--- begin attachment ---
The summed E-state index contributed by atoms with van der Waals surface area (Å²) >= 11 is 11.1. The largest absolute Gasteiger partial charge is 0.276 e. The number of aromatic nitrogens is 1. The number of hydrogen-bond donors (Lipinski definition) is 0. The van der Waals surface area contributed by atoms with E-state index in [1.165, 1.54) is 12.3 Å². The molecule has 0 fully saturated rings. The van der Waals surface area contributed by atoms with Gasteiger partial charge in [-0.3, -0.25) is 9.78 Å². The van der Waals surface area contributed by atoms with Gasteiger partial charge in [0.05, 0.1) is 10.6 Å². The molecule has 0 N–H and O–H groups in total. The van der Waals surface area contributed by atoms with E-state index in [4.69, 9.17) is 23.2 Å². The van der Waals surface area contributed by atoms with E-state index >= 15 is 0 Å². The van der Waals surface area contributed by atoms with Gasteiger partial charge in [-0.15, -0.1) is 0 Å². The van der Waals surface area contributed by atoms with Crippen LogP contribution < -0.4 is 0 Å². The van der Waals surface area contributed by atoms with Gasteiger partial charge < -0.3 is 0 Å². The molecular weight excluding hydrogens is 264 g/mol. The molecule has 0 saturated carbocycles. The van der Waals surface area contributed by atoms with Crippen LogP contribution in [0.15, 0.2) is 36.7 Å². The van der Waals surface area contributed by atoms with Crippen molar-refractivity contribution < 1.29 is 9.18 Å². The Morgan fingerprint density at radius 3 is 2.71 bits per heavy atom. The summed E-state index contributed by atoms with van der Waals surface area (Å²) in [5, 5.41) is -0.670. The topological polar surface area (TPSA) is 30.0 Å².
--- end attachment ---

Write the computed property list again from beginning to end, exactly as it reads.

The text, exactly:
The summed E-state index contributed by atoms with van der Waals surface area (Å²) >= 11 is 11.1. The largest absolute Gasteiger partial charge is 0.276 e. The number of aromatic nitrogens is 1. The number of hydrogen-bond donors (Lipinski definition) is 0. The van der Waals surface area contributed by atoms with E-state index in [1.165, 1.54) is 12.3 Å². The molecule has 0 fully saturated rings. The van der Waals surface area contributed by atoms with Gasteiger partial charge in [-0.3, -0.25) is 9.78 Å². The van der Waals surface area contributed by atoms with Gasteiger partial charge in [0.05, 0.1) is 10.6 Å². The molecule has 0 N–H and O–H groups in total. The van der Waals surface area contributed by atoms with E-state index in [4.69, 9.17) is 23.2 Å². The van der Waals surface area contributed by atoms with E-state index >= 15 is 0 Å². The van der Waals surface area contributed by atoms with Gasteiger partial charge in [-0.15, -0.1) is 0 Å². The van der Waals surface area contributed by atoms with Crippen LogP contribution < -0.4 is 0 Å². The van der Waals surface area contributed by atoms with Gasteiger partial charge < -0.3 is 0 Å². The molecular weight excluding hydrogens is 264 g/mol. The molecule has 0 saturated carbocycles. The van der Waals surface area contributed by atoms with Crippen LogP contribution in [0.15, 0.2) is 36.7 Å². The van der Waals surface area contributed by atoms with Crippen molar-refractivity contribution < 1.29 is 9.18 Å². The Morgan fingerprint density at radius 3 is 2.71 bits per heavy atom. The summed E-state index contributed by atoms with van der Waals surface area (Å²) in [5, 5.41) is -0.670. The topological polar surface area (TPSA) is 30.0 Å².